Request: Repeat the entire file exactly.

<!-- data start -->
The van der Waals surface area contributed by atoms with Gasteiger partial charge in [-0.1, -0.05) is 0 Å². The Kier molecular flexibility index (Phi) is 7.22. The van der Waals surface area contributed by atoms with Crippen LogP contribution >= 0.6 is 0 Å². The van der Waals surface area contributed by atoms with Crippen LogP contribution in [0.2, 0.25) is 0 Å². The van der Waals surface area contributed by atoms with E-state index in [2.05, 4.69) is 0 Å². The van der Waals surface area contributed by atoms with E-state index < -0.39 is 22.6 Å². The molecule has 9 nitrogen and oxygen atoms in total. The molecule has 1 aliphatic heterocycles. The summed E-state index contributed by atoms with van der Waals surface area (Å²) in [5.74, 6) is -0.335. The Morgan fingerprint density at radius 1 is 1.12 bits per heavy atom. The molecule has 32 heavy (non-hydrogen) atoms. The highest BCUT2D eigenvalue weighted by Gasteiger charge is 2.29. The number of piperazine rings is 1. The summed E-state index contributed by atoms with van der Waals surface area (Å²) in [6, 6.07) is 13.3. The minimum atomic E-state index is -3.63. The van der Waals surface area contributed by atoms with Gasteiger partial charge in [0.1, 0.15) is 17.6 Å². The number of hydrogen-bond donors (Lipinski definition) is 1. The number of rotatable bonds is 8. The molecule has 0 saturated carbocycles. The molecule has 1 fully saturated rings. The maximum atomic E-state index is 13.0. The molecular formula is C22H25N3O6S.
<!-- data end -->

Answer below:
The van der Waals surface area contributed by atoms with Gasteiger partial charge in [-0.1, -0.05) is 0 Å². The Kier molecular flexibility index (Phi) is 7.22. The van der Waals surface area contributed by atoms with Crippen LogP contribution >= 0.6 is 0 Å². The van der Waals surface area contributed by atoms with Crippen LogP contribution in [0.2, 0.25) is 0 Å². The van der Waals surface area contributed by atoms with E-state index in [2.05, 4.69) is 0 Å². The van der Waals surface area contributed by atoms with E-state index < -0.39 is 22.6 Å². The molecule has 9 nitrogen and oxygen atoms in total. The molecule has 1 aliphatic heterocycles. The summed E-state index contributed by atoms with van der Waals surface area (Å²) in [5.74, 6) is -0.335. The Morgan fingerprint density at radius 1 is 1.12 bits per heavy atom. The molecule has 32 heavy (non-hydrogen) atoms. The highest BCUT2D eigenvalue weighted by Gasteiger charge is 2.29. The number of piperazine rings is 1. The summed E-state index contributed by atoms with van der Waals surface area (Å²) in [6, 6.07) is 13.3. The minimum atomic E-state index is -3.63. The van der Waals surface area contributed by atoms with Gasteiger partial charge in [0.1, 0.15) is 17.6 Å². The number of hydrogen-bond donors (Lipinski definition) is 1. The number of rotatable bonds is 8. The molecule has 0 saturated carbocycles. The molecule has 1 fully saturated rings. The maximum atomic E-state index is 13.0. The molecular formula is C22H25N3O6S.